The 3rd Global Ministerial Conference on Road Safety convened 1700 delegates from around 140 countries, including more than 70 ministers and vice-ministers and heads of international agencies, civil society organizations, foundations and private companies. Hosted at the request of the UN General Assembly by the Government of Sweden in collaboration with WHO, the theme was “Achieving Global Goals 2030”, highlighting the connections between road safety and achievement of other Sustainable Development Goal targets.

Through its 6 high-level panels and 18 parallel sessions, the Ministerial Conference addressed a range of topics, from building effective leadership for road safety to promoting sustainable cities and communities, mitigating climate change through road safety, and ensuring the safety of pedestrians and cyclists. The gathering was instrumental in reviewing progress in the Decade of Action for Road Safety 2011-2020 and defining ways to accelerate action on proven strategies to save lives. Among many pre-events, the 2nd World Youth Assembly for Road Safety hosted by YOURS: Youth for Road Safety and co-hosted by WHO, brought 200 young leaders together proclaiming “Enough is enough!” and claiming their space at the decision-making table for sustainable mobility.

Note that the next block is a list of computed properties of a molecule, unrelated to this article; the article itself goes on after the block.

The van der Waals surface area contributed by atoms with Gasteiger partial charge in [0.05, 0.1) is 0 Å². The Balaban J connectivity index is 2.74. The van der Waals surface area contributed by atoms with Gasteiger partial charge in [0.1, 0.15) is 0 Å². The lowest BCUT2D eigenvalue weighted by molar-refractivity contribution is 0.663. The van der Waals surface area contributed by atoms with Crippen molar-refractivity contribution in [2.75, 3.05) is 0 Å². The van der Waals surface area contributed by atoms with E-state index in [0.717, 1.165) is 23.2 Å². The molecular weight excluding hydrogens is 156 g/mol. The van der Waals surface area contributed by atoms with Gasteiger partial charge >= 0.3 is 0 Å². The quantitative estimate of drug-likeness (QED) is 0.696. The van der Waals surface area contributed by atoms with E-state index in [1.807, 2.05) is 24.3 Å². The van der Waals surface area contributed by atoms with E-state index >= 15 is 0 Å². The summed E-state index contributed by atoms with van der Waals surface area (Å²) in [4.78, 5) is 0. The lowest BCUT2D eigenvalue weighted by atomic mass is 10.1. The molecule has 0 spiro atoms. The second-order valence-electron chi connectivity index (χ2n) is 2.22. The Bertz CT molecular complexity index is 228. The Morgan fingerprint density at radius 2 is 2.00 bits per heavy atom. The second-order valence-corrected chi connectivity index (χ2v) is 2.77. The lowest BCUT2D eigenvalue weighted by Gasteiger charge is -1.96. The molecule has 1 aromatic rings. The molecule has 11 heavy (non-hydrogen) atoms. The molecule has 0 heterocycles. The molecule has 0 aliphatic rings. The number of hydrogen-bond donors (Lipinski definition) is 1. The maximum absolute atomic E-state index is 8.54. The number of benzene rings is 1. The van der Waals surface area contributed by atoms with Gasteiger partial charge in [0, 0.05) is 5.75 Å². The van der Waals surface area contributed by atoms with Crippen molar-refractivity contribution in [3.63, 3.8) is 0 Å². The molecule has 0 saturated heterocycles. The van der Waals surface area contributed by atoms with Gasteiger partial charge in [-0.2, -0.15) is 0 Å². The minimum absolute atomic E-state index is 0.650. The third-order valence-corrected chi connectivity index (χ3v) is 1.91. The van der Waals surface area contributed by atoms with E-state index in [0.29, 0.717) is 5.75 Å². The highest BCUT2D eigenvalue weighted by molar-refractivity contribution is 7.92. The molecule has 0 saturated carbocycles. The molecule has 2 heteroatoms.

The Ministerial Conference culminated in the forward-looking “Stockholm Declaration”, which calls for a new global target to reduce road traffic deaths and injuries by 50% by 2030. In addition, it invites strengthened efforts on activities in all five pillars of the Global Plan for the Decade of Action: better road safety management; safer roads, vehicles and people; and enhanced post-crash care. It also calls for speeding up the shift to safe, affordable, accessible and sustainable modes of transport like walking, cycling and public transport. WHO is asked to continue to produce the series of global status reports, as a means of monitoring progress towards achievement of the 12 Global Road Safety Performance Targets.

Today, around 1.35 million people lose their lives on the world’s roads every year, and as many as 50 million are injured. More than one quarter of those killed and injured are pedestrians and cyclists. Road traffic injuries are now the leading cause of death for children and young adults aged 5-29 years. Given the enormous human suffering and major economic losses for families and societies, road traffic deaths remain an unacceptable price to pay for mobility.